The Most Useful Tips for Self-Editing Manuscripts

Typesetter

First, let me say this. Do not make the mistake of taking a highly self-edited manuscript to publishing vs a marginally self-edited + a mediocre paid-for editing manuscript. ALWAYS factor a budget (even if a small one) into your publishing scheme and always plan to pay for editing (even if it’s just $100 to a 4th year English Major).

The thing you are really looking for is a more objective perspective. In talking to editors at various conferences and conventions one thing they talk about is “distance from the story.” Nobody knows your story like you do–I’ve often discovered that what editors say is true about a story: you read what you meant to write, especially if you wrote it recently. Often editors and veteran writers talk about “putting a manuscript in a drawer” until they are ready to come back to it. If you’ve edited, critiqued, or beta read for fellow authors you may understand what I’m talking about… it’s easier to spot flaws when the text is new to you or when you are unfamiliar with it. Cold detachment is the best way to have that objectivity, so here are five techniques to make your self-edits better.

Take some time to get distance from the manuscript. The longer the better, in essence–although you still want to be somewhat familiar with the story. You just don’t want your mind filling in the blanks between the words with pieces that might not actually exist. You also want some of the plot points to be relatively knew to your mind (surprise yourself with the plot twists your previous self wrote, if possible.) You are too close to the story to begin editing write away upon completion. Like a good stew you’ve got to let it simmer on the back-burner for a bit.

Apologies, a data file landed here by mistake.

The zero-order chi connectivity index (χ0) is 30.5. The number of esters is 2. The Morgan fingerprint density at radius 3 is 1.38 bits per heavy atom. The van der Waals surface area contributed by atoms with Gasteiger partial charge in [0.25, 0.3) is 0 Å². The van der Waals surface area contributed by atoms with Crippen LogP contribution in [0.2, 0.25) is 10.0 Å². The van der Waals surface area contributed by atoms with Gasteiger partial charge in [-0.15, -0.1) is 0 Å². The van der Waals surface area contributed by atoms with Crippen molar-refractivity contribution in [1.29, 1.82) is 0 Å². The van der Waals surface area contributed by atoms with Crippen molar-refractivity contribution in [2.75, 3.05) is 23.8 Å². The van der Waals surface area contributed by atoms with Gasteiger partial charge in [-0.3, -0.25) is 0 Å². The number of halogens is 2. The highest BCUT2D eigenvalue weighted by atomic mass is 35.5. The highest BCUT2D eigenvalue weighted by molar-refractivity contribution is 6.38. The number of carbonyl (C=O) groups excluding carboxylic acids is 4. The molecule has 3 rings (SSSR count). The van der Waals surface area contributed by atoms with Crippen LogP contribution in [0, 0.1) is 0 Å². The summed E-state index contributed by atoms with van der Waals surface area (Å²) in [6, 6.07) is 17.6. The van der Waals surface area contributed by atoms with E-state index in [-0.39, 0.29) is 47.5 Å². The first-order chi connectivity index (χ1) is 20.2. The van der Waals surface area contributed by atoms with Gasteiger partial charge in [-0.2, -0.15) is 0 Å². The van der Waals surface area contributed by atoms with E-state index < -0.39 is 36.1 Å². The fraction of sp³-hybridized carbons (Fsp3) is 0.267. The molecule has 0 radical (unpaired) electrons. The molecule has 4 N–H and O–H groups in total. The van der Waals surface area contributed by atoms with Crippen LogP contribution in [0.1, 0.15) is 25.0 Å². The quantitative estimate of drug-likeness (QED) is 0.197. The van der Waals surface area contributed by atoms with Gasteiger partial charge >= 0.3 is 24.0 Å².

Use a different font. Anything to make it less familiar to your brain is going to help you spot errors and inconsistencies. I’d recommend Courier New or another monospaced font. When every letter of the word shifts to the same width it can change the structure of the text and make your mind have to process the “sight words” rather than just fill-in-the-blanks.

Read the text aloud. I use this one a lot. It really does help me spot errors, especially in line editing. Although it’s not a perfect method, it never fails to help me discover spots where I thought I wrote something but omitted words wholesale.

Work from a printed copy. Sometimes holding it, seeing it, and feeling the text can add a new dimension. It also can help to give you some scratch paper to jot notes in the margins, highlight, etc. Personally, I prefer to do this and often load a Work In Progress into my Createspace account and print WIP versions of a novel for my beta readers and then encourage them to write on the pages, highlight, and cross out words so that I can make a stronger version at my next pass.

Read the paragraphs backwards to forwards. Hop to the end of a chapter and work backwards paragraph by paragraph. This helps isolate the text and disrupts the story continuity enough to help you locate errors and make corrections, but not so much that the editing can’t done.

I hope these tips help! Follow, share, and comment!

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